Moto G7 Plus Review: Hands-on

It has the potential to be a fantastic mid-range smartphone.

Verdict

If the improved cameras, faster charging and the promise of greater performance are important to you then the new Moto G7 Plus might make for a better affordable choice over the standard Moto G7.

Key Specifications

  • Review Price: £269
  • 6.2-inch FHD+ screen
  • Snapdragon 636 CPU
  • 4GB RAM
  • 64GB storage, microSD
  • 16-megapixel main sensor with 5-megapixel depth sensor rear camera, 12-megapixel front camera
  • 3000mAh battery
  • Android 9

Moto G7 Plus hands-on: We take Motorola’s new mid-range phone for a spin around São Paulo

The Moto G7 Plus is the flagship in Motorola’s latest G-series of smartphones. It aims to target the upper end of the affordable phone market. And while its price tag may actually push it into lower mid-range territory, the improved specs on offer compared to the regular Moto G7 should make it a better option for those who regularly take photos on their phone or occasionally game on-the-go.

Here’s everything you need to know about the Moto G7 Plus.

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Moto G7 Plus hands on front angled carpet

Moto G7 Plus release date

The Moto G7 Plus will launch in the UK around mid-February alongside the G7, G7 Power and G7 Play.

Moto G7 Plus Price

The Moto G7 Plus will cost £269 in the UK.

Moto G7 Plus specs and features

At first glance, you’ll struggle to tell the G7 Plus and regular G7 apart. Both sport similar mixed metal and Gorilla Glass designs that have clearly been inspired by 2018’s flagships. It’s only when you get up-close that minor visual differences become apparent – around the camera sensors, for example.

Some may bemoan the lack of differences between the two devices. For me, it’s hardly a deal-breaker. Like the regular G7, the Moto G7 Plus feels suitably well made and every bit as premium as some £300-£400 phones I’ve tested. The core features are also equally solid. From what I’ve seen so far, the 6.2-inch FHD+ screen, while a little warm to the naked eye, is suitably sharp and bright, and the 176g weight of the device makes it feel comfortable to both hold and use.

The software, too, is identical to the G7, with the G7 Plus running a blissfully clean install of Android 9; it’s nearly entirely free of bloatware and duplicate apps. The only minor software additions I noticed during my hands-on were the return of the custom motion controls, which let you do things like shake the phone to launch the camera, and the fact that Google Lens is integrated into the main camera app. For those who missed it, this is a nifty AI solution that lets the camera auto-detect what you’re pointing at and pull up useful information about it.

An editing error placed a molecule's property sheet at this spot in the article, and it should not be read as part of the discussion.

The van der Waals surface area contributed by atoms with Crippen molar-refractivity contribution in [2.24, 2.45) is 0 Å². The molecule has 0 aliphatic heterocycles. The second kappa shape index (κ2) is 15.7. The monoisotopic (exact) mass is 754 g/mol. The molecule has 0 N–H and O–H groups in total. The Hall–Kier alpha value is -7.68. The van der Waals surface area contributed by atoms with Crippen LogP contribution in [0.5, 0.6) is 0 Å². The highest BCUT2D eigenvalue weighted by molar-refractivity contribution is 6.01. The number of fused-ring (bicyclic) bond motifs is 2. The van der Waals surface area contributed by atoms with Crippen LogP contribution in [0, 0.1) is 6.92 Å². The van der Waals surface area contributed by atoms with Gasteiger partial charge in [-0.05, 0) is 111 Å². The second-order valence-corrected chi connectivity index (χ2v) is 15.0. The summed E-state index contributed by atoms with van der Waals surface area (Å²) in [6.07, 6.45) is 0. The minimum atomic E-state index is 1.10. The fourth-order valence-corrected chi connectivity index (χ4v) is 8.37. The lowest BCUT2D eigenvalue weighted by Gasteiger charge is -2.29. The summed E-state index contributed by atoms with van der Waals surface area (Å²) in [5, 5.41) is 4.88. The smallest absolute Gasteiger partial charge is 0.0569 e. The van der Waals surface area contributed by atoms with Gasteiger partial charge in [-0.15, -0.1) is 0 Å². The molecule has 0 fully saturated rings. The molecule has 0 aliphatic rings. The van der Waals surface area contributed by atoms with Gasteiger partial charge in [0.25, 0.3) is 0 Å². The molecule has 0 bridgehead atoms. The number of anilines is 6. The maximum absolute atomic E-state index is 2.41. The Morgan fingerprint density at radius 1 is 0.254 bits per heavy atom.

Look under the hood and you’ll find that Motorola has made a few key upgrades, which make the G7 Plus feel like the “sports” edition of the regular G7. The most notable is the upgraded camera. The G7 Plus features a dual rear-sensor setup that combines a 16-megapixel main sensor with a 5-megapixel depth sensor. The main sensor is where the action is at; it features an improved f/1.7 aperture, larger 1.22µm pixel size and OIS (optical image stabilisation).

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Moto G7 Plus hands on back handheld

By comparison, the regular G7 has a slightly stripped down 12-megapixel, f/1.8, 1.25µm main sensor minus OIS.

This may not sound like much, and I’m not going to pretend the change puts the G7 Plus in the same league as top camera phones such as the Pixel 3. However, during my hands-on with the device, where I spent the day taking photos around São Paulo, the G7 Plus’ camera generally took better-looking pictures than the regular G7, particularly in low light.

This is likely due to the inclusion of OIS, which helps reduce the impact of minor hand movements when shooting, making it easier for you to steadily capture a longer exposure in low light.

All that said, until I get an opportunity to check out side-by-side photos taken on the G7 and G7 Plus, I can’t sensibly comment how much better the Plus is.

The front camera has received a similar spruce-up, with Google upgrading the Plus to a 12-megapixel sensor. Image quality was perfectly fine for sharing on social media.

The only other big changes are the move to a more powerful Snapdragon 636 CPU and the inclusion of a faster 27W Turbo Charger.

Sadly, since I wasn’t allowed to benchmark either device nor did I have enough time with the phone to get an accurate picture of how it performs day to day, it’s difficult to gauge how the improved Snapdragon 636 will boost performance. Nevertheless, the handset felt solid during the brief time I had with it  – I didn’t experience any issues playing ten minutes of PUBG on the G7 Plus.

The same is true of the Turbo Charger. I hope that Motorola’s promise that the charger will get you 12 hours’ use from a 15-minute charge rings true, although I’m nervous that the Moto G7 Plus’ 3000mAh battery is a little on the small side and will struggle to last more than a day with even moderately heavy use.

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Moto G7 Plus hands on angled handheld

First impressions

The Moto G7 Plus’ price point puts it at the top end of the affordable market. But from what I’ve seen so far, the increased investment will be worth it for anyone who regularly takes photos on their phone on nights out thanks to the inclusion of an upgraded main sensor and OIS.

If photos aren’t a core concern then the regular Moto G7 is cheaper and offers only a moderately stripped-down feature set. If you don’t mind a heavily skinned version of Android then there are other options out there, such as the stellar Honor View 20.